Whether or not I get published
A professor stumbled upon my Legal Research Paper on Scribd (which link I posted in facebook). He asked me if I wanted to write a short essay about the PWD rights, that might get published in the Inquirer.
I gladly accepted the offer ofcourse! And to be endorsed by a professor-columnist would, I think, make more chances of getting published.
I wrote then an article for one whole night until 6am in the morning. I had my adrenaline rush!
I wrote an article entitled MENTALLY DISABLED in PHILIPPINE SETTING: A CALL FOR EQUAL PROTECTION.
According to my professor the title was heavy so I changed the title. Thereafter I sent a second email correcting a typo on the first sentence. After sending my 2nd email, I talked to my professor and he said it was for Youngblood!
Youngblood?!? I made a mistake. The article I wrote was a commentary. More of a news and informative article and I DID NOT USE THE PRONOUN “I” which most youngblood contributors regular do - so there wasn’t any personal touch.:(((
I thought it was for a commentary since this professor has a column for the inquirer and his former students and fellow teachers who make articles which he endorses are all not for Youngblood but commentaries.
So this morning, I edited it for the third time and sent my professor a text message:
Sir good morning. I have been overthinking since I sent you the last email dahil nahihiya na ako mag edit pa ulit. But I edited this morning anyway. Reason why, when I wrote it I didn’t know it was for Youngblood and I thought it was for a different section like commentary. Since Its youngblood, I edited this morning and made use of the pronoun “I”, made the text just a bit lighter and showed the reader that I was involved in the research. That way it has a more personal touch. I sent the new one this morning and I don’t know if you can still tell them to change it and consider this instead. At any case the first emails will do but I hope they will consider this. Pacencia na po sa istorbo ulit. Naomi.
I was waiting for his response but he did not reply until this afternoon via email and said:
Naomi, I already sent them the last version before this one, and promised it was already the final revision. Let’s just wait and see.
I have strongly endorsed your article for publication, but we will have to wait when it is actually published. This is not unusual. I have endorsed UP law professors in the past, and we just wait when their essays appear. I will keep you posted.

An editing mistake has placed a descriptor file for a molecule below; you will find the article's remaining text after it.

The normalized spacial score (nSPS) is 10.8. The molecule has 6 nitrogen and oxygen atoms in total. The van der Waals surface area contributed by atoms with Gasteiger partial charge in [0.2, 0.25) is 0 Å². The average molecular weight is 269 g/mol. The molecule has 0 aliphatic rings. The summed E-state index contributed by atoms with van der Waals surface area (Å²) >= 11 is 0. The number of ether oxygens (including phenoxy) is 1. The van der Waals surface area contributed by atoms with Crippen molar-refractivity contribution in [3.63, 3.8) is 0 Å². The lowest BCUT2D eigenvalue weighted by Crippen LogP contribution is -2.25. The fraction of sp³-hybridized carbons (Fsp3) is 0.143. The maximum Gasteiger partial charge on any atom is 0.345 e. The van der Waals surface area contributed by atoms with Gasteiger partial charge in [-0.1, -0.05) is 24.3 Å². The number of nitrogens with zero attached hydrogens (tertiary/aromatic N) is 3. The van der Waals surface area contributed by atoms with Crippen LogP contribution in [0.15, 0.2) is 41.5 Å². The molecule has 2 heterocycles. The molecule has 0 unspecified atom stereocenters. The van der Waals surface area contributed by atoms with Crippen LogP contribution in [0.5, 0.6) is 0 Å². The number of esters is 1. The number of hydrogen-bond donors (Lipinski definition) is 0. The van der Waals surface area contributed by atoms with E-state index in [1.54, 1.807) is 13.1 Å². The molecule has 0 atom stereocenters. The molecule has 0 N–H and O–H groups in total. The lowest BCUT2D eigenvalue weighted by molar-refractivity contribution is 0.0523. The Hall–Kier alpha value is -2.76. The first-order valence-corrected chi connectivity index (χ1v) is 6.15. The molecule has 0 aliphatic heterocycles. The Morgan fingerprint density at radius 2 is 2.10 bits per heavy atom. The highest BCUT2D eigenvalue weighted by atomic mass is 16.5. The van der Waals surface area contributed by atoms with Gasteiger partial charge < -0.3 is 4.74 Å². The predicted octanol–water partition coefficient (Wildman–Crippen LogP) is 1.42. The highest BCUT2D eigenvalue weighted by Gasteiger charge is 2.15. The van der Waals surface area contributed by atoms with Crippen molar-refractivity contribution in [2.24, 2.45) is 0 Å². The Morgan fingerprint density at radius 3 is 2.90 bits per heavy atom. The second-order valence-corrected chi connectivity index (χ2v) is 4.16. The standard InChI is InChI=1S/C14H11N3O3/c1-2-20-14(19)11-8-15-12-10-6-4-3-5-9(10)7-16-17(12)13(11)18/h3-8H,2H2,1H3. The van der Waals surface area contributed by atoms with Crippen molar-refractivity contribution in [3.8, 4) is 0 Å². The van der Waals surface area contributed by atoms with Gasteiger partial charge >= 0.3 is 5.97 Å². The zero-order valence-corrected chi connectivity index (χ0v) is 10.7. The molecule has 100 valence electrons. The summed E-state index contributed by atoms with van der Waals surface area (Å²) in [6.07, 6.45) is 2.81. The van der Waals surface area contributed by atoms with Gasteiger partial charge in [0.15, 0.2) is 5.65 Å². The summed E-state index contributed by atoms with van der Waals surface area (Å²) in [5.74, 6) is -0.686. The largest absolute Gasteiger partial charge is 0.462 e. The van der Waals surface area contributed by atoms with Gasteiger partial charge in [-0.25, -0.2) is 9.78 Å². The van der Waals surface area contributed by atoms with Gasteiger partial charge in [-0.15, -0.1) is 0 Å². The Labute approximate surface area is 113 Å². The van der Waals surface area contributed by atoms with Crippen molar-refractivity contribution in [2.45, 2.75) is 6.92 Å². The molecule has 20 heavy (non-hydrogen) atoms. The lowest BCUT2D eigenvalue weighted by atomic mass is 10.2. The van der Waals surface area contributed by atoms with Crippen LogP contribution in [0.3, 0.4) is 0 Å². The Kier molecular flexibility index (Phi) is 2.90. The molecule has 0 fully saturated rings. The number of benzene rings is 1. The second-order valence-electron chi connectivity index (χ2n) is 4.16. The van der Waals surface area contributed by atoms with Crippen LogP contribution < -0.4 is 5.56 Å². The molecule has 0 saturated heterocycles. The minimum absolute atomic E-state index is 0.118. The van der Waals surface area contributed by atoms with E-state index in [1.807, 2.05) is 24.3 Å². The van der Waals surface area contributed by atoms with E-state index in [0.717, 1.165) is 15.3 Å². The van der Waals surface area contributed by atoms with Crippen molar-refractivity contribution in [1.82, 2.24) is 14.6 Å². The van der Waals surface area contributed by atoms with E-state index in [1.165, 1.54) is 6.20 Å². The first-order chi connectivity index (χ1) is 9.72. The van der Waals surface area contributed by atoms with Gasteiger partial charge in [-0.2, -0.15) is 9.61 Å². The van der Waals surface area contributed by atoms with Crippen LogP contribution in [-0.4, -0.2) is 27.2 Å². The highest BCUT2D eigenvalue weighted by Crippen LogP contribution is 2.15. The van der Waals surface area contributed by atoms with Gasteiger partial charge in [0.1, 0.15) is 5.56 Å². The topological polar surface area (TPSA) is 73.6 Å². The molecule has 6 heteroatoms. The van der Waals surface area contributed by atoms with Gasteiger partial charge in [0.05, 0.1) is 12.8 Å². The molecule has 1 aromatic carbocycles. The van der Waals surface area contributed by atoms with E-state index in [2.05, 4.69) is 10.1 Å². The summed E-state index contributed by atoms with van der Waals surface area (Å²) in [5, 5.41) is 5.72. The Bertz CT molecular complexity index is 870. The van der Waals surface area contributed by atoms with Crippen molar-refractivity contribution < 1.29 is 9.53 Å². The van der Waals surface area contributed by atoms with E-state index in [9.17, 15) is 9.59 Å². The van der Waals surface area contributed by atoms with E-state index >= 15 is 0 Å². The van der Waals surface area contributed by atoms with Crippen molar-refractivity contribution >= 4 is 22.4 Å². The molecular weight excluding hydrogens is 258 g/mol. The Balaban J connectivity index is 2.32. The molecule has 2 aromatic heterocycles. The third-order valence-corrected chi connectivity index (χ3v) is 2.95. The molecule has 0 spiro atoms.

This coming Friday, I’m leaving for a month-long fellowship in Bangkok. Let’s just keep in touch via email.
I was disappointed he wasn’t able to send my last revision but I had no choice but to tell him, “Okay Sir! No problem!”
Anyway, whether or not I get published, I am posting the 3rd and last revision I made (which wasn’t submitted to the Inquirer) for posterity:
A misunderstood disease
Naomi Therese F. Corpuz is a Junior at U.P. College of Law. She is a mental health advocate, a blogger and chocolatier.
“If you will not give me a valid reason why you skipped the exam, I will give you a failing grade,” said Maricar Estrella’s professor. Maricar (not her real name), a college student from one of the prestigious schools in the country, responded, “Sir, I have clinical depression and anxiety disorder. I was not able to study. I have prescriptions, medical receipts and a medical certificate to prove it.” The professor then replied, “You mean to tell me, you can skip an exam anytime you want?” With the professor’s response, it can be concluded he did not understand what depression and anxiety disorder mean. Even with pertinent documents that Maricar was willing to show to prove her mental illness, the professor brushed it aside.
While teachers can invoke what they call “academic freedom,” that even illnesses cannot be excused – where then and how is the state policy found in our Philippine Constitution, which states, “the State shall protect and promote the right to health of the people and instill health consciousness among them,” put into place? Didn’t Maricar’s teacher violate this state policy of our basic law which is the supreme law of the land?
If Maricar had another type of illness other than mental illness, would she have been given consideration by her law professor? In her interview, Maricar said it was likely she would’ve been excused due to sore eyes or high fever, similar to what happened to her other schoolmates. If other illnesses are given consideration, why not a mental disablity?
Professor Patricia Daway in the college of law tasked us to write a supervised legal research and as a mental health advocate I chose the topic on mentally disabled Filipinos. And this is what I found. The mentally disabled are misunderstood.